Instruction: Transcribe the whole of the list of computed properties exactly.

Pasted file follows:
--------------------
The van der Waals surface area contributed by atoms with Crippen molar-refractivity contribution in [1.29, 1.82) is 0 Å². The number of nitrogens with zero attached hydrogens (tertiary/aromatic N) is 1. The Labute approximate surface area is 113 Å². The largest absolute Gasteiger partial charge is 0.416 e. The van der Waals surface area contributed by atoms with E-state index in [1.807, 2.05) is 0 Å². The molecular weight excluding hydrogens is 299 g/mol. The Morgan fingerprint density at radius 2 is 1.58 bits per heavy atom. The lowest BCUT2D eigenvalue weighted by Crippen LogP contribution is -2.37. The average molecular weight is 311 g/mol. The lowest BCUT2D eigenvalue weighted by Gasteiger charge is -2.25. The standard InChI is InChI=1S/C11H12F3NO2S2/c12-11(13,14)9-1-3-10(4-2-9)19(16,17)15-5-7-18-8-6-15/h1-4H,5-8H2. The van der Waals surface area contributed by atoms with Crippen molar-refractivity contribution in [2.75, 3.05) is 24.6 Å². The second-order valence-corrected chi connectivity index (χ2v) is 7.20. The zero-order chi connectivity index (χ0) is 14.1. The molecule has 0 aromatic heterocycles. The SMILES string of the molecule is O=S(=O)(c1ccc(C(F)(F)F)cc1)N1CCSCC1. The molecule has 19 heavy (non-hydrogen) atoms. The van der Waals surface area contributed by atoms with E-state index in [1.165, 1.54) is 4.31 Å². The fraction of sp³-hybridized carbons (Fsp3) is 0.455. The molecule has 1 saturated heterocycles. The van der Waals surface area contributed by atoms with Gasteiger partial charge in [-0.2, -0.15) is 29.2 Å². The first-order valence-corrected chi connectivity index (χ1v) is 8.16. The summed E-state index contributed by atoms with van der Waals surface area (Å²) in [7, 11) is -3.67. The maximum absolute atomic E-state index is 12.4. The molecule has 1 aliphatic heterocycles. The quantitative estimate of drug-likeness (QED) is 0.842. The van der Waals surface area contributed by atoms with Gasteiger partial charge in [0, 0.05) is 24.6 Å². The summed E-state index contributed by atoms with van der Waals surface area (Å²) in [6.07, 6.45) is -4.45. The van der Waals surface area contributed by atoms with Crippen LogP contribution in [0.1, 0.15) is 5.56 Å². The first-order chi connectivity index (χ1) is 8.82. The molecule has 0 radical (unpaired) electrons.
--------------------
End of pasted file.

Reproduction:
The van der Waals surface area contributed by atoms with Crippen molar-refractivity contribution in [1.29, 1.82) is 0 Å². The number of nitrogens with zero attached hydrogens (tertiary/aromatic N) is 1. The Labute approximate surface area is 113 Å². The largest absolute Gasteiger partial charge is 0.416 e. The van der Waals surface area contributed by atoms with E-state index in [1.807, 2.05) is 0 Å². The molecular weight excluding hydrogens is 299 g/mol. The Morgan fingerprint density at radius 2 is 1.58 bits per heavy atom. The lowest BCUT2D eigenvalue weighted by Crippen LogP contribution is -2.37. The average molecular weight is 311 g/mol. The lowest BCUT2D eigenvalue weighted by Gasteiger charge is -2.25. The standard InChI is InChI=1S/C11H12F3NO2S2/c12-11(13,14)9-1-3-10(4-2-9)19(16,17)15-5-7-18-8-6-15/h1-4H,5-8H2. The van der Waals surface area contributed by atoms with Crippen molar-refractivity contribution in [2.75, 3.05) is 24.6 Å². The second-order valence-corrected chi connectivity index (χ2v) is 7.20. The zero-order chi connectivity index (χ0) is 14.1. The molecule has 0 aromatic heterocycles. The SMILES string of the molecule is O=S(=O)(c1ccc(C(F)(F)F)cc1)N1CCSCC1. The molecule has 19 heavy (non-hydrogen) atoms. The van der Waals surface area contributed by atoms with E-state index in [1.165, 1.54) is 4.31 Å². The fraction of sp³-hybridized carbons (Fsp3) is 0.455. The molecule has 1 saturated heterocycles. The van der Waals surface area contributed by atoms with Gasteiger partial charge in [-0.2, -0.15) is 29.2 Å². The first-order valence-corrected chi connectivity index (χ1v) is 8.16. The summed E-state index contributed by atoms with van der Waals surface area (Å²) in [7, 11) is -3.67. The maximum absolute atomic E-state index is 12.4. The molecule has 1 aliphatic heterocycles. The quantitative estimate of drug-likeness (QED) is 0.842. The van der Waals surface area contributed by atoms with Gasteiger partial charge in [0, 0.05) is 24.6 Å². The summed E-state index contributed by atoms with van der Waals surface area (Å²) in [6.07, 6.45) is -4.45. The van der Waals surface area contributed by atoms with Crippen LogP contribution in [0.1, 0.15) is 5.56 Å². The first-order chi connectivity index (χ1) is 8.82. The molecule has 0 radical (unpaired) electrons.